It therefore recommended a new form of summons for directions whereby the defendant could be called upon to appear merely for the purpose of stating whether he does or does not contest the claim and, in the event of contest, of receiving directions as to the date on which he has to file his written statement, date of trial and other matters. The form of summons in use in Madras seems2 to have been based upon this recommendation. We have not been able to ascertain to what extent a summons in this form results in speedier disposal of uncontested cases.
If the defendant appears in consequence of the summons being served upon him, he either admits the claim or disputes it and in the latter case he either files his written statement immediately or asks for time to put in his defence. This would happen whether summons be in the form for settlement of issues or for receiving directions to file written statement. We do not therefore think that the form of summons recommended by the Committee will help in focussing the attention of the court to cases which are uncontested any more than a summons in the simple form for settlement of issues.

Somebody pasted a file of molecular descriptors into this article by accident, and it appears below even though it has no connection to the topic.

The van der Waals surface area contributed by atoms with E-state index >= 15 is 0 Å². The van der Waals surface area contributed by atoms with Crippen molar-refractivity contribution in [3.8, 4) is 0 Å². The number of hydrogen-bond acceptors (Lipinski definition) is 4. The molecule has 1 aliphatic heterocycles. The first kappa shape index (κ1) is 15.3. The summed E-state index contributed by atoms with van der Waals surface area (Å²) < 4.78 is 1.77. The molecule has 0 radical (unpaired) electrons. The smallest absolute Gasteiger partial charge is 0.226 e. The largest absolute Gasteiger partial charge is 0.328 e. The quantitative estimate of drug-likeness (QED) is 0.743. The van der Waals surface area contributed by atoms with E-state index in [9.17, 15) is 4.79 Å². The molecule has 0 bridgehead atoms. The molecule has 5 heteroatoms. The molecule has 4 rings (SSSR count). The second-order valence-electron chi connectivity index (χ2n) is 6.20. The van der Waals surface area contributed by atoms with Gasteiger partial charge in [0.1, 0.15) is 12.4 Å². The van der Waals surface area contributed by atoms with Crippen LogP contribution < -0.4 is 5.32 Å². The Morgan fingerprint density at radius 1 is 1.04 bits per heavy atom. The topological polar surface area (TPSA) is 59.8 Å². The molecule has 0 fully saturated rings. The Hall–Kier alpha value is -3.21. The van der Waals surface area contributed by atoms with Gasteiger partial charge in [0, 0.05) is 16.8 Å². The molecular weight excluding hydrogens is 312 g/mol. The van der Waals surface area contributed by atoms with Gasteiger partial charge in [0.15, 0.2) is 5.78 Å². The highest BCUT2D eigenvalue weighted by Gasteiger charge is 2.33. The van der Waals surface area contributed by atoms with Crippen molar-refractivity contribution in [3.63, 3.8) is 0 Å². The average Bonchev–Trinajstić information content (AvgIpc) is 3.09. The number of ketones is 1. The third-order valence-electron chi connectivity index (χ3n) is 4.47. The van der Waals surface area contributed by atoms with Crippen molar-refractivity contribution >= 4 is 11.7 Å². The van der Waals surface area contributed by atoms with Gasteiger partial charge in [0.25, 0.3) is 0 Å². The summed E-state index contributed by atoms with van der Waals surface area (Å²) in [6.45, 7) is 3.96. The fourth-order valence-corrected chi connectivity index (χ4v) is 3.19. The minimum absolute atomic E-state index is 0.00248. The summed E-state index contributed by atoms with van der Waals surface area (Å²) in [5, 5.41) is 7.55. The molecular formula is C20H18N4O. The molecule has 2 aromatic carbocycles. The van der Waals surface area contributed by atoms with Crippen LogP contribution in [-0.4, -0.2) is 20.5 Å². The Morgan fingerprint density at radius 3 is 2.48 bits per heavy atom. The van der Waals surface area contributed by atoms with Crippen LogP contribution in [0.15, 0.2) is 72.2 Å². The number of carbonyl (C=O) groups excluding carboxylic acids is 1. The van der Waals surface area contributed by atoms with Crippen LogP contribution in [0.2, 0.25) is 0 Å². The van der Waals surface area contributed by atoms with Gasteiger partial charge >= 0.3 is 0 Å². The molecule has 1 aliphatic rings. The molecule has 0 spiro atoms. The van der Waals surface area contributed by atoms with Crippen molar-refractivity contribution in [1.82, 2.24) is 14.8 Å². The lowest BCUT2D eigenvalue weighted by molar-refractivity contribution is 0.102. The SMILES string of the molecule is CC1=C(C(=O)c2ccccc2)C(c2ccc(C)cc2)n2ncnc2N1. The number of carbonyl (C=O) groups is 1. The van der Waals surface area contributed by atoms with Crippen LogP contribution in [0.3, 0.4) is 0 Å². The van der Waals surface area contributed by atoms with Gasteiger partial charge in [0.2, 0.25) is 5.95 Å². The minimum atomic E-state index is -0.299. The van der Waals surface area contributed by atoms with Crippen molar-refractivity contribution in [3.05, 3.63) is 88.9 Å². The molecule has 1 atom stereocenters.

1. Report, p. 10 para. 21.
2. Schedule I, App B, Form IA.
52. Separate ex parte list.-